South African Athletics

Reaching beyond the finishing line

2017-01-15 10:30
SA's Wayde van Niekerk setting the track ablaze. (Patrick Smith, Getty Images)

Wayde van Niekerk

Having broken Michael Johnson’s 17-year-old record in winning gold at the Olympics last year (43.03 seconds in the 400m), the big talking point around Van Niekerk centres on whether he’ll double up (the 400m and the 200m) at the London World Championships. But there could be a minor stumbling block, thanks to the way the two races are scheduled.

According to his manager, Peet van Zyl, the two events were over six consecutive days in Rio, with the 400m over the first three days and the 200m over the remainder. This year, the World Champs will have two 400m days and a rest day, meaning the final of the quarter mile will be run 20 minutes after the 200m heats. Van Niekerk’s team will ask the International Association of Athletics Federations if they can schedule those two events to mirror the Olympics.

On the track, Van Zyl punted Van Niekerk doing more 200m to the point of not even doing the 400m at the national champs (April 22-23). Curiously, Van Niekerk’s coach Ans Botha said doubling up wouldn’t necessarily call for more work in training. Botha said she would be using the 43.03sec time from the Olympic finals as a foundation from which to work out the percentile Van Niekerk needs to improve in his workout times. In plainer English, looking to improve training times instead of more work. The ultimate goal, though, is to defend the world title won two years ago in Beijing.

Akani Simbine

Thanks to making the 100m Olympic final and improving the SA record to 9.89 seconds, Simbine finds himself under pressure to improve on by making the final at the World Champs and bagging that elusive medal. His coach, Werner Prinsloo, agrees: “You want to improve every year, even if it’s a little bit. The feeling is, while he made the final and came close to a medal, he now knows what it takes to get a medal.”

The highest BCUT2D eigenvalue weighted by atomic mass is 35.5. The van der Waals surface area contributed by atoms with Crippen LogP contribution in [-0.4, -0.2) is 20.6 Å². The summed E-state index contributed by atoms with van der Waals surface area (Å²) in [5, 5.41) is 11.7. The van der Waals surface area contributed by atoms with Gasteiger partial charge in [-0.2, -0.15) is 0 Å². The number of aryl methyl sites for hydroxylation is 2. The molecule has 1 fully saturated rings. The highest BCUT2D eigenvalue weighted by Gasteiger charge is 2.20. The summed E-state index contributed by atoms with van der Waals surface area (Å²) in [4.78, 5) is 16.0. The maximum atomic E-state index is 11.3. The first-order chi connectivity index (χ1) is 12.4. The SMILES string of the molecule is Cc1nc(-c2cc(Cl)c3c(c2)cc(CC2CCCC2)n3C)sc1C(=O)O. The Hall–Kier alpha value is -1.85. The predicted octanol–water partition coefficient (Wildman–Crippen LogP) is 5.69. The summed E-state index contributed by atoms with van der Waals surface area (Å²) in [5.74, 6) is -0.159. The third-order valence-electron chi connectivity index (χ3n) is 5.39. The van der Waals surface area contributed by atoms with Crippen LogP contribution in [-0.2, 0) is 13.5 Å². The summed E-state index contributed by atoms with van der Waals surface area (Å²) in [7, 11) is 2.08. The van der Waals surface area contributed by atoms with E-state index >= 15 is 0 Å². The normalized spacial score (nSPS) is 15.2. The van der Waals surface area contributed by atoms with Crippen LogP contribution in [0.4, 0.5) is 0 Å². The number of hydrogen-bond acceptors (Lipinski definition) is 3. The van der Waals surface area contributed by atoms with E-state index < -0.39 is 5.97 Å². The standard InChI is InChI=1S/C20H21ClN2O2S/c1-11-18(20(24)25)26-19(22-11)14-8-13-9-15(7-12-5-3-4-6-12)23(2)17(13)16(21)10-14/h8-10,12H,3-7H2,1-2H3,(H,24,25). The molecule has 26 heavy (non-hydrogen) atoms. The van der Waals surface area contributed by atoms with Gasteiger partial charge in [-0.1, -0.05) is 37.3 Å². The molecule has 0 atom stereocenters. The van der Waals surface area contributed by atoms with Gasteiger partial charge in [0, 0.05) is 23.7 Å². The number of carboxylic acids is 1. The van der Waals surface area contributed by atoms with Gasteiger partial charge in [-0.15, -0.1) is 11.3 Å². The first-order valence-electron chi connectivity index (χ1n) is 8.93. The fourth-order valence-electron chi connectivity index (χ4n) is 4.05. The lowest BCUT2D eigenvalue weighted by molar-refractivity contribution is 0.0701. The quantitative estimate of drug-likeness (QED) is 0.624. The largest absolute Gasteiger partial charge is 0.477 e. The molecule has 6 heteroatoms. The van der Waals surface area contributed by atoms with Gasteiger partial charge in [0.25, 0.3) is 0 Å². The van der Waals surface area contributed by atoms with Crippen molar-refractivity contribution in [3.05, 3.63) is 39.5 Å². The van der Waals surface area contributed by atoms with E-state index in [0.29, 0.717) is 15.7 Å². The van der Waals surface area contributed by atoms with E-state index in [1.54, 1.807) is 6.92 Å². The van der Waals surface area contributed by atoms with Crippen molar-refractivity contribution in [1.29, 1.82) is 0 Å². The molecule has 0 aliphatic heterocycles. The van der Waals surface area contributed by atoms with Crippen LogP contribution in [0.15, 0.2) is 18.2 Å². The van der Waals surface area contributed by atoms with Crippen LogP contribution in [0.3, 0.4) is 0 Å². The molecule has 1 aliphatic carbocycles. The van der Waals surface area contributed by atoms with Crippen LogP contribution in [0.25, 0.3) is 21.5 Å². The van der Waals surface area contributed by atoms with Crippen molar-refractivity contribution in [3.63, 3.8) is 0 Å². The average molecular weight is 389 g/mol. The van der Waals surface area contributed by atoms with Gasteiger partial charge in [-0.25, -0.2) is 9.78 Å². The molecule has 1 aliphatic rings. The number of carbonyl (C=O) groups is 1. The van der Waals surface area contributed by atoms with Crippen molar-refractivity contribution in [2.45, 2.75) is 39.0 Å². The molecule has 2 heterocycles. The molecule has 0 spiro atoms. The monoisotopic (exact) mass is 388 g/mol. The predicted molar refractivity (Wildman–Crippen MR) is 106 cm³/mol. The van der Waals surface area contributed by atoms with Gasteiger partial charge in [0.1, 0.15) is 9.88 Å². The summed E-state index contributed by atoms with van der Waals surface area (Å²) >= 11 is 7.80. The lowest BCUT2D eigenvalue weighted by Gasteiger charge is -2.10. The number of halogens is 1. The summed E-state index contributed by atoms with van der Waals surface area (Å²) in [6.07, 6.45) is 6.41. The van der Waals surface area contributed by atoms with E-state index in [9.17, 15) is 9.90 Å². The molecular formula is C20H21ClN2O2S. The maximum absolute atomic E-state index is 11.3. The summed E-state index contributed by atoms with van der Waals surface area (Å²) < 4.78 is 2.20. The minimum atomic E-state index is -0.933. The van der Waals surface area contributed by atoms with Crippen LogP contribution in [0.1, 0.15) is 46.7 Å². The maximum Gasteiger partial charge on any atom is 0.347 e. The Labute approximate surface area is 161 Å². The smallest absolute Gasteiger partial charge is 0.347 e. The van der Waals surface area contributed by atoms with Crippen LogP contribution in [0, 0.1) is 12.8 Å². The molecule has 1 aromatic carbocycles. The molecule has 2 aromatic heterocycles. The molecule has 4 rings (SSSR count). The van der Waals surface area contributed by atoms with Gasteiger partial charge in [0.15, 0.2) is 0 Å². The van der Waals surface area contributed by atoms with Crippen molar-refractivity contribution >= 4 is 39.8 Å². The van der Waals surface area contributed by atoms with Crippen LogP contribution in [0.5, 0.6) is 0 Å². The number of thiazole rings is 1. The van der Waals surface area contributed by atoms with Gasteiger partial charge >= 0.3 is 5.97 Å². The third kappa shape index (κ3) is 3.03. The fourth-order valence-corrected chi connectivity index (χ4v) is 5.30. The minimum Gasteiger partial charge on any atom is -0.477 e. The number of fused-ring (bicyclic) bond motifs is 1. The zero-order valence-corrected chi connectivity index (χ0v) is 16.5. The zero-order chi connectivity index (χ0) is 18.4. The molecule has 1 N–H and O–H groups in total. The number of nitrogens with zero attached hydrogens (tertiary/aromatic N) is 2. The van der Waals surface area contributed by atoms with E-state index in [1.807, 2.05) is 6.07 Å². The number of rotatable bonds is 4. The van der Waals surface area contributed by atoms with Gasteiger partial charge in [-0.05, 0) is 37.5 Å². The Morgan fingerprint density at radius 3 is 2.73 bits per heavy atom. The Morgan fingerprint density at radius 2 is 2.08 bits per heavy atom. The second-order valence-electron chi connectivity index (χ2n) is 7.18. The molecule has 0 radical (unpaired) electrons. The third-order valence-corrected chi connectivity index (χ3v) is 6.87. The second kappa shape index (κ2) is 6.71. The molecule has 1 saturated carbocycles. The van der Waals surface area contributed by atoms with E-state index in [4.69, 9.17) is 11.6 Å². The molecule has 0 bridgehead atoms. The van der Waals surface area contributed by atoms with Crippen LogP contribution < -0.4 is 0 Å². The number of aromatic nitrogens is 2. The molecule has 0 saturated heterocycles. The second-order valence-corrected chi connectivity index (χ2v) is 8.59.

Prinsloo introduced another goal not many were aware of, a sub-20 second 200m. While he was always going to attempt to double up this year, Simbine, who has a personal best of 20.16 seconds in the half-lap, has decided to ask some pretty big questions of himself in the event. “If we’d run the 200 in Rio he would have gone under 20,” said Prinsloo.

The coach said Simbine’s training wouldn’t be altered much, other than having endurance introduced to withstand the effects of doubling up at the world champs. For the fans there is an even bigger bonus, Simbine coming up against Wayde van Niekerk in the 200m as they focus on running more of the event this year ...

Caster Semenya

When her coach, Jean Verster, fields this call, the first thing he tells City Press is that she is in Zanzibar on honeymoon, which will apparently set the tone for a season in which she looks to draw breath as opposed to putting her foot down after a golden 2016 in the 800m.

“If she’d won silver at the Olympics after dominating the Diamond League it would have been deemed a failure". 

Verster said they have gone for a different approach this year where they’re not even sure she’ll run the 800m in London. “Our Alpha and Omega is the 2020 Olympics, so this year is just going to be a fun year where she’ll also put a lot of effort into her studies, her marriage and just being healthy. We haven’t decided on it but we’ll probably run the 800m at the World Champs and double up with either the 400m or the 1 500m. Next year we’ll take the Commonwealth games seriously before putting ourselves under pressure again in 2019 as it is the year before 2020.”

Luvo Manyonga

After coming back from a drug addiction wilderness and winning Olympic silver (8.37m) in the long jump and recording a new personal best of 8.48m at the event, one would have expected Manyonga to be talking about putting his foot down to cash in. But his coach, Neil Cornelius, says they will carry on with their novel approach – which is to show up and jump and have as much fun as possible doing it.

Sunette Viljoen (Olympic silver, javelin)

Viljoen’s coach, Terseus Liebenberg, had not responded by the time of going to print.


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